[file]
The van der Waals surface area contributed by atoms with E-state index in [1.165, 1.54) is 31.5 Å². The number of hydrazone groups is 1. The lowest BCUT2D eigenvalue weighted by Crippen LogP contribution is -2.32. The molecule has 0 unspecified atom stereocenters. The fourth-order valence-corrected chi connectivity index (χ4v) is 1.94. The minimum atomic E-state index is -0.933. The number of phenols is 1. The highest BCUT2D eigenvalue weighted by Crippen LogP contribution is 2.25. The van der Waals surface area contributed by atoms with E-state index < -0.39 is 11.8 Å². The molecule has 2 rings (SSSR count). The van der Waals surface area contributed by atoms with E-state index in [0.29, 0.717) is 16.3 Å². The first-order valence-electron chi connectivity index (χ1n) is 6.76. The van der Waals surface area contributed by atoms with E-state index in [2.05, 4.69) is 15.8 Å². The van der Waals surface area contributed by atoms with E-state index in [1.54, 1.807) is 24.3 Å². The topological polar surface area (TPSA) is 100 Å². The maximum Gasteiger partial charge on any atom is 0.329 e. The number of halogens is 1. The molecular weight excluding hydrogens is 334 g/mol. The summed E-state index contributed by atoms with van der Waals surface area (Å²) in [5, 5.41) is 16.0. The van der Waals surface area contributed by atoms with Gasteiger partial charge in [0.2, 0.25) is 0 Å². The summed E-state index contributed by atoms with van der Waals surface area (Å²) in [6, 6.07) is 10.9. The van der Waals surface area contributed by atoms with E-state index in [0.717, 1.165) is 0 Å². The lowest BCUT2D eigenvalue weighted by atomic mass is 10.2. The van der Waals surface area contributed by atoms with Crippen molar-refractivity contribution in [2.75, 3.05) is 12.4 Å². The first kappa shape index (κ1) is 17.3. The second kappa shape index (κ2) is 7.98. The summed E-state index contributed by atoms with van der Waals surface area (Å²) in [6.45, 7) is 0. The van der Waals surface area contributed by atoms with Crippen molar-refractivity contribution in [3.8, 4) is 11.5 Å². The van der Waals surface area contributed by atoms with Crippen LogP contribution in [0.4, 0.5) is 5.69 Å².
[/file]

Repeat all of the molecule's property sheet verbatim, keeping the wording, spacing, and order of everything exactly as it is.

The van der Waals surface area contributed by atoms with E-state index in [1.165, 1.54) is 31.5 Å². The number of hydrazone groups is 1. The lowest BCUT2D eigenvalue weighted by Crippen LogP contribution is -2.32. The molecule has 0 unspecified atom stereocenters. The fourth-order valence-corrected chi connectivity index (χ4v) is 1.94. The minimum atomic E-state index is -0.933. The number of phenols is 1. The highest BCUT2D eigenvalue weighted by Crippen LogP contribution is 2.25. The van der Waals surface area contributed by atoms with E-state index < -0.39 is 11.8 Å². The molecule has 2 rings (SSSR count). The van der Waals surface area contributed by atoms with E-state index in [0.29, 0.717) is 16.3 Å². The first-order valence-electron chi connectivity index (χ1n) is 6.76. The van der Waals surface area contributed by atoms with E-state index in [2.05, 4.69) is 15.8 Å². The van der Waals surface area contributed by atoms with E-state index in [1.54, 1.807) is 24.3 Å². The topological polar surface area (TPSA) is 100 Å². The maximum Gasteiger partial charge on any atom is 0.329 e. The number of halogens is 1. The molecular weight excluding hydrogens is 334 g/mol. The summed E-state index contributed by atoms with van der Waals surface area (Å²) in [5, 5.41) is 16.0. The van der Waals surface area contributed by atoms with Gasteiger partial charge in [0.2, 0.25) is 0 Å². The summed E-state index contributed by atoms with van der Waals surface area (Å²) in [6, 6.07) is 10.9. The van der Waals surface area contributed by atoms with E-state index in [0.717, 1.165) is 0 Å². The lowest BCUT2D eigenvalue weighted by atomic mass is 10.2. The van der Waals surface area contributed by atoms with Crippen molar-refractivity contribution in [2.75, 3.05) is 12.4 Å². The first kappa shape index (κ1) is 17.3. The second kappa shape index (κ2) is 7.98. The summed E-state index contributed by atoms with van der Waals surface area (Å²) in [6.45, 7) is 0. The van der Waals surface area contributed by atoms with Crippen molar-refractivity contribution in [3.8, 4) is 11.5 Å². The van der Waals surface area contributed by atoms with Crippen LogP contribution in [0.4, 0.5) is 5.69 Å².